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Lech Walesa - April 2006

Bishop Wenski - Column

Lech Walesa - April 2006

On April 2nd, I celebrated Mass at St. James’ Cathedral to commemorate the first anniversary of Pope John Paul II’s entry into Eternal Life.  As a Polish American and, of course, as a Catholic, I have always had great love for this son of Poland, the land of my own father’s birth.  But, that Sunday evening Mass was even more special because in attendance – and joining the congregation in praying for the canonization of John Paul II - was another son of Poland, who hearing this Pope’s clarion call, “Be not afraid”, set into motion in the early 1980’s a social movement that was to peacefully end communism in Central and Eastern Europe:  Lech Walesa.

My first encounter with Lech Walesa was in Poland during the summer of 1987.  Gorbachev had just visited Poland – in fact, his visit closed all the airports in the country, delaying my travel plans.  He had come to tell the communist authorities there that the Soviet Union was cutting them loose.  I met Walesa outside his parish church in Gdansk.  At that time, he was still officially a “non-person”, his Solidarity Union having been crushed by government oppression some years earlier.  A few weeks later, he was front and center of the negotiations that would lead to a transitional government and then to his eventual election as Poland’s first freely elected President in the post-World War II era. In fact, for Poland and Eastern Europe, World War II only truly ended with his election.

I met him again in 1996 – in Miami.  He had just been turned out of office and like former presidents in other countries he was now on a lecture circuit.  I attended a speech he gave to Miami Cubans focused on ridding their homeland of communism.  His words were wise and to the point.  With great bonhomie, he remarked that for democracy to thrive more important than learning how to win elections was learning how to lose them.  He also cautioned the Cubans in Miami to apply the “New Testament” to their tactics to uproot oppression in their homeland.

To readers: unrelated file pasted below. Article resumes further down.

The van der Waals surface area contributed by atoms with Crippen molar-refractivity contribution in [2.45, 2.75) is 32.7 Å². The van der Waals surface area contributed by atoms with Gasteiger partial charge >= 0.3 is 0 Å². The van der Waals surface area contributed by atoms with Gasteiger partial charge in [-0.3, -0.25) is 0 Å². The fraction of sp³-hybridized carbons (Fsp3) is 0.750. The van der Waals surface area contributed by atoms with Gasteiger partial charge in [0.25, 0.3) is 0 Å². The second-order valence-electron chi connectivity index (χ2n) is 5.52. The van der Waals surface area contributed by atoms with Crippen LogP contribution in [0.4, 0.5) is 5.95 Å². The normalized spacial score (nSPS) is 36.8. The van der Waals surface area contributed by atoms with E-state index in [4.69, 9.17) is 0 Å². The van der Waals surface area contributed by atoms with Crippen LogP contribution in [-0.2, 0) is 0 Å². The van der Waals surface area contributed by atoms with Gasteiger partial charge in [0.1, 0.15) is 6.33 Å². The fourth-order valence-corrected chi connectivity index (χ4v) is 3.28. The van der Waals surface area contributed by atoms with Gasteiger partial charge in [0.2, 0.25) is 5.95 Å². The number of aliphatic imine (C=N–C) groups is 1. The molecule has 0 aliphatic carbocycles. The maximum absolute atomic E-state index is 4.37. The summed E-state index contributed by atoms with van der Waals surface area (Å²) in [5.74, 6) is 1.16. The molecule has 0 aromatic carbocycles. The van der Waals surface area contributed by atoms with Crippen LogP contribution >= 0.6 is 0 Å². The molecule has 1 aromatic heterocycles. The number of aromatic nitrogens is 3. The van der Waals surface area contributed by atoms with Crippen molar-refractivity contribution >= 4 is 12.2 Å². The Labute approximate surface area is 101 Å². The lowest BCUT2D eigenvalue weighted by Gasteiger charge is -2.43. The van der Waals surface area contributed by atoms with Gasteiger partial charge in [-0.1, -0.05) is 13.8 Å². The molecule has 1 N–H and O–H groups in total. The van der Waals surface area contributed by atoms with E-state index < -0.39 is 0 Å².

His April 3rd address at UCF stayed pretty much on point:  he urged us Americans, as the only remaining military superpower, to also be a power in the renewal of human values. Economic strength and military force are not sufficient in themselves, he said, to build peace in an increasingly globalized world.  And he knows of what he speaks.  The evil empire of the Soviets did not collapse for economic or military reasons.  To be sure, Reagan’s military build-up hastened the Soviet Union’s demise; and, of course, the Soviet economy with its central planning and forced collectivization was a basket case and proved unreformable. But, as John Paul II wrote in Centesimus Annus (#13), the fundamental error of Marxist Communism was anthropological in nature. It violated the truth about the human person and thus was inherently inhuman.

Lech Walesa has earned his place in history. As the charismatic leader of Solidarity, he was a prophet of the human yearning for freedom.  He was perhaps much less a charismatic figure as president.  Nevertheless, on the lecture circuit, his prophetic charisma is still evident as he insists that peace and justice is only built on the foundations of truth – the truth about man and his human dignity, or what our own founding fathers called “those self-evident truths that all men are created equal, that they are endowed by their Creator with certain inalienable rights”.  His witness is one of a man who at a crucial time in history successfully walked the narrow path between cowardice which gives in to evil and violence which under the illusion of fighting evil only makes it worse.

Bishop Thomas Wenski
April 7, 2006

 

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